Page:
The hypothermia example
One commonly discussed problem concerns parties with a large proportion of inexperienced members in which several are beginning to be affected by hypothermia.
The weather is appalling and the party is heading towards home at the end of a trip, but will take an hour or more to reach safety. Work through this scenario yourself. The stakes are as high as they can be, and the immediate problem, preserving lives, is not the only one. Others include:
- deciding whether to stay or move
- maintaining morale
- conserving the strength of all the members
- assessing the necessity for raising the alarm and weighing this against the costs and benefits of allowing the alarm to be raised when you are overdue.
As time goes on, whether you do something, nothing or simply take time thinking, the situation changes:
- more may become affected by hypothermia
- for those affected, hypothermia becomes deeper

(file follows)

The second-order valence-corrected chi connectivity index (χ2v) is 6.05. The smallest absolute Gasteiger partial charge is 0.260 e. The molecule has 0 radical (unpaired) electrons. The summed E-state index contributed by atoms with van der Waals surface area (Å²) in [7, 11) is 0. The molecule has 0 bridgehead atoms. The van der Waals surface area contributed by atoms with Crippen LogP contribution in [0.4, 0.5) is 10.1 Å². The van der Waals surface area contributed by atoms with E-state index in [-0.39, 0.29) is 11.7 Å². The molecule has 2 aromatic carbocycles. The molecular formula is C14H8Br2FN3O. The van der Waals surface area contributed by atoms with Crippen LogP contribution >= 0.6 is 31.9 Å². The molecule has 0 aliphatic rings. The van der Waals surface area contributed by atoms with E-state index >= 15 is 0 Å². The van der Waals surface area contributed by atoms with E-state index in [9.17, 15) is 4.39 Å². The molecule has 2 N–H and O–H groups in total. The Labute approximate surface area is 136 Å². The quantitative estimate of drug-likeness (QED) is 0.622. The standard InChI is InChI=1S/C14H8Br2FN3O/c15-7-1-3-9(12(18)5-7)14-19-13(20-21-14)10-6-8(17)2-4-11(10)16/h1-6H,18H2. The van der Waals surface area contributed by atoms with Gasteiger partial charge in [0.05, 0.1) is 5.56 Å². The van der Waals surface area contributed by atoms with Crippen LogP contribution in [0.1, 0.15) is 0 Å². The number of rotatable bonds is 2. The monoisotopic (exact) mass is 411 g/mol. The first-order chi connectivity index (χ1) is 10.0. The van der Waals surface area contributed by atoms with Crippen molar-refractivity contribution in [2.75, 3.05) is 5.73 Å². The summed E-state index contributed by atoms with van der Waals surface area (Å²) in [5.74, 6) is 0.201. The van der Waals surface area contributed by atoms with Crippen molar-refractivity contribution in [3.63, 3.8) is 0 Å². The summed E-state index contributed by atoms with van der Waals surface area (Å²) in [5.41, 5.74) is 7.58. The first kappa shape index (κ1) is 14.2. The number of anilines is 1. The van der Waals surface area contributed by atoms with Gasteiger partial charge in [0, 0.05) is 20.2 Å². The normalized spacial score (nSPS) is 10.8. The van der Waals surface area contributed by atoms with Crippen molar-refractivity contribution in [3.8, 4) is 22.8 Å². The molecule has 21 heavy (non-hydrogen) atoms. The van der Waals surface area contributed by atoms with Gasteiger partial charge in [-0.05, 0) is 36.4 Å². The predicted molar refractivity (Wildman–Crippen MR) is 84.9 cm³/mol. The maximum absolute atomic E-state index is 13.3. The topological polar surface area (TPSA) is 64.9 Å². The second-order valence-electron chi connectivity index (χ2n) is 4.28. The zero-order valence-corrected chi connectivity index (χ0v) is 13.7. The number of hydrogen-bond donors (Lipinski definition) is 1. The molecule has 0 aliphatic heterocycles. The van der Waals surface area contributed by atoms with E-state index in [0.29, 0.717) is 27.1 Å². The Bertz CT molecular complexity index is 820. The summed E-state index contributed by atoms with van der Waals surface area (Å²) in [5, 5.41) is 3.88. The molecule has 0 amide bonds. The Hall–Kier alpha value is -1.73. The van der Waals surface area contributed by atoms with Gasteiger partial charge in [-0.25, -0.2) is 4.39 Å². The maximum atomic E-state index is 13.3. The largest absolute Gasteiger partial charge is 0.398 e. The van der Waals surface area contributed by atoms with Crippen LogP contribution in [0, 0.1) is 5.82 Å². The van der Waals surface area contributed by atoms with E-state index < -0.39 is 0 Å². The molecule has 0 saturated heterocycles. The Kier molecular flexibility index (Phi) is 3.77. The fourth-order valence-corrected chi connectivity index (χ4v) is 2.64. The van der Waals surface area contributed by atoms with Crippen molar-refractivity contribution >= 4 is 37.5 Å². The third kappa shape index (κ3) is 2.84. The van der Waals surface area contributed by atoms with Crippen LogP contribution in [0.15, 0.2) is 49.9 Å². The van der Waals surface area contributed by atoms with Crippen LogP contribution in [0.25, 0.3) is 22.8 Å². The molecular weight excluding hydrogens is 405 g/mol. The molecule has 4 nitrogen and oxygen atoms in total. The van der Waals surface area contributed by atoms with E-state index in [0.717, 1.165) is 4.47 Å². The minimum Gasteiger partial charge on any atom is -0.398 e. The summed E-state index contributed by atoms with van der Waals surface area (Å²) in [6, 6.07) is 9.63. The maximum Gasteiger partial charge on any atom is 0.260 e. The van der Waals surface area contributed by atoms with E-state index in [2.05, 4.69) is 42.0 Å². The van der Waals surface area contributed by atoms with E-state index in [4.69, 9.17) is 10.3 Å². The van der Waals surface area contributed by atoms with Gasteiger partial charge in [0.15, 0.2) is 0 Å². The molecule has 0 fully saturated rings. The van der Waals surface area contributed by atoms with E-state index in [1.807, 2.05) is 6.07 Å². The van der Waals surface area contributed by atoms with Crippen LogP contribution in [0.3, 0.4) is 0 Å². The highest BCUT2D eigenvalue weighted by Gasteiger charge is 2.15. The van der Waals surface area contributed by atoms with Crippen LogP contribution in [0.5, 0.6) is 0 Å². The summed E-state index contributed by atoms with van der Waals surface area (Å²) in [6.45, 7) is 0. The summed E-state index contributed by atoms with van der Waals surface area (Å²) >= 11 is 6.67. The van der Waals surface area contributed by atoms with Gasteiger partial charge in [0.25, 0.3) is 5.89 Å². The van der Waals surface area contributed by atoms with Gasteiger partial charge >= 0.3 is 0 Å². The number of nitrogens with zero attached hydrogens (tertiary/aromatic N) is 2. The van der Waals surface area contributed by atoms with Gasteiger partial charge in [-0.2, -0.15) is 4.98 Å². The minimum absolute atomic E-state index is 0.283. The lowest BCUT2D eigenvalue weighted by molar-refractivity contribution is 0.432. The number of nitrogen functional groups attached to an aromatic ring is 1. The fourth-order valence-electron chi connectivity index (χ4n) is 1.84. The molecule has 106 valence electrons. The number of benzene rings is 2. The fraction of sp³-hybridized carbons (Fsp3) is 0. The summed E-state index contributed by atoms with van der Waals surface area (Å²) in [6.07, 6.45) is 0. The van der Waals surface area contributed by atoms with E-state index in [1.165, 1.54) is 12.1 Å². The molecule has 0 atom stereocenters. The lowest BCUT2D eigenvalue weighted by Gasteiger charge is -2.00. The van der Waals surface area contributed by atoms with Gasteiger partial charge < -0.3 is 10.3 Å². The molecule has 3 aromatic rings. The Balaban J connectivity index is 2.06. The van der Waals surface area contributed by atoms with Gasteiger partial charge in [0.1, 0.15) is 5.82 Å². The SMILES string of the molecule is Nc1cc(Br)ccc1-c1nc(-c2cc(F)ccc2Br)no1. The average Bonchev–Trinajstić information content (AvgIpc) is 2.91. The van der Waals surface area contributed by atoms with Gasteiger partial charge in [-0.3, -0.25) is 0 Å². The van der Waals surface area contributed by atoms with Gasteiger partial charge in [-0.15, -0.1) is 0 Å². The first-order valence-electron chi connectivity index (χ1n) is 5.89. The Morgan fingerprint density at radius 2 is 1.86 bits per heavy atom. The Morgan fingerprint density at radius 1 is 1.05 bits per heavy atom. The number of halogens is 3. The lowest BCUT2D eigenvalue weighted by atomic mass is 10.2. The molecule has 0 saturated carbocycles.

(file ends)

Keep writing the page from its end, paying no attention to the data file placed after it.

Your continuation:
- the group’s capacity to act becomes diminished with time
- the weather may get worse (or better).
Each course of action taken by you or available to you to fulfil a necessary goal conflicts with another necessary goal. For example:
- you may modify the effects of the weather by putting up tents or digging in (but now your progress is zero)
- some of your more experienced party members may go for help (but your resources to deal with problems in the main party are diminished)
- you may continue to head for home (but your party members will become progressively worse)
- if that wasn’t bad enough, you really don’t know how long any of your party members can safely endure the current conditions—time is at a premium, and you don’t know how much you’ve got.
The characteristics of the important problems that a leader will face have been outlined and the question of how to deal with them now arises. People whose daily work entails problem solving of this type and importance, notably firefighters, usually say that when they fight fires they do not make choices or develop and evaluate options, they act on their experience and generate a plan of action, modifying it as the situation develops. They rarely compare even two options and find that the time spent in analysis and evaluation leads to the situation developing out of their control.